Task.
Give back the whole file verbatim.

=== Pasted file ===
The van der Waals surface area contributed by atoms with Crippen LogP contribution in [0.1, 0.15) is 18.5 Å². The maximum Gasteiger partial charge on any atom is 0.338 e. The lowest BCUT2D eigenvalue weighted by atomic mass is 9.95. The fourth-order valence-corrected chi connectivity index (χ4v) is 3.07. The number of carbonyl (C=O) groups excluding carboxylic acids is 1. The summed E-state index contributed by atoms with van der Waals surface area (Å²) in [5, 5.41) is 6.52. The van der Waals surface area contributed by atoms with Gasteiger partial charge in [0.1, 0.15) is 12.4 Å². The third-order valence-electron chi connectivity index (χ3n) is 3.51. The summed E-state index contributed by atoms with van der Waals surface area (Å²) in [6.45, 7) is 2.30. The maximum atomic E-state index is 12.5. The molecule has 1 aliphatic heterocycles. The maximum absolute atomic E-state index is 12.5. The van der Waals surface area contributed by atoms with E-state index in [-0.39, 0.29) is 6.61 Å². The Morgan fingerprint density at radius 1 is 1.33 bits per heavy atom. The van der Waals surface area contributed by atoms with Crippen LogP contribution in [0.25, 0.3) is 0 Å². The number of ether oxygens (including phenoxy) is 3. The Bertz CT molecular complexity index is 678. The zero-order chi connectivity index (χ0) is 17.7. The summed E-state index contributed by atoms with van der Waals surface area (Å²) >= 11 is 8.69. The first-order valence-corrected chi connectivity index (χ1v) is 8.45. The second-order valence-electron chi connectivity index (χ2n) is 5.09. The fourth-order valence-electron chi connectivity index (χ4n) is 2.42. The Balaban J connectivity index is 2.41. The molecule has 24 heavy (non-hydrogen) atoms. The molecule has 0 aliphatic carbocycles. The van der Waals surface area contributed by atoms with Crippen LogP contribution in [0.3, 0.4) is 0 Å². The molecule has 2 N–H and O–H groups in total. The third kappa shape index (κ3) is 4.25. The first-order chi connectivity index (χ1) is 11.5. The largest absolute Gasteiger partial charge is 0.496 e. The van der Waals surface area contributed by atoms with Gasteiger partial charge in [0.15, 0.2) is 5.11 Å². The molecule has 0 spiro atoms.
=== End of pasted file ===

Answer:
The van der Waals surface area contributed by atoms with Crippen LogP contribution in [0.1, 0.15) is 18.5 Å². The maximum Gasteiger partial charge on any atom is 0.338 e. The lowest BCUT2D eigenvalue weighted by atomic mass is 9.95. The fourth-order valence-corrected chi connectivity index (χ4v) is 3.07. The number of carbonyl (C=O) groups excluding carboxylic acids is 1. The summed E-state index contributed by atoms with van der Waals surface area (Å²) in [5, 5.41) is 6.52. The van der Waals surface area contributed by atoms with Gasteiger partial charge in [0.1, 0.15) is 12.4 Å². The third-order valence-electron chi connectivity index (χ3n) is 3.51. The summed E-state index contributed by atoms with van der Waals surface area (Å²) in [6.45, 7) is 2.30. The maximum atomic E-state index is 12.5. The molecule has 1 aliphatic heterocycles. The maximum absolute atomic E-state index is 12.5. The van der Waals surface area contributed by atoms with E-state index in [-0.39, 0.29) is 6.61 Å². The Morgan fingerprint density at radius 1 is 1.33 bits per heavy atom. The van der Waals surface area contributed by atoms with Crippen LogP contribution in [0.25, 0.3) is 0 Å². The number of ether oxygens (including phenoxy) is 3. The Bertz CT molecular complexity index is 678. The zero-order chi connectivity index (χ0) is 17.7. The summed E-state index contributed by atoms with van der Waals surface area (Å²) >= 11 is 8.69. The first-order valence-corrected chi connectivity index (χ1v) is 8.45. The second-order valence-electron chi connectivity index (χ2n) is 5.09. The fourth-order valence-electron chi connectivity index (χ4n) is 2.42. The Balaban J connectivity index is 2.41. The molecule has 24 heavy (non-hydrogen) atoms. The molecule has 0 aliphatic carbocycles. The van der Waals surface area contributed by atoms with Crippen LogP contribution in [0.3, 0.4) is 0 Å². The molecule has 2 N–H and O–H groups in total. The third kappa shape index (κ3) is 4.25. The first-order chi connectivity index (χ1) is 11.5. The largest absolute Gasteiger partial charge is 0.496 e. The van der Waals surface area contributed by atoms with Gasteiger partial charge in [0.15, 0.2) is 5.11 Å². The molecule has 0 spiro atoms.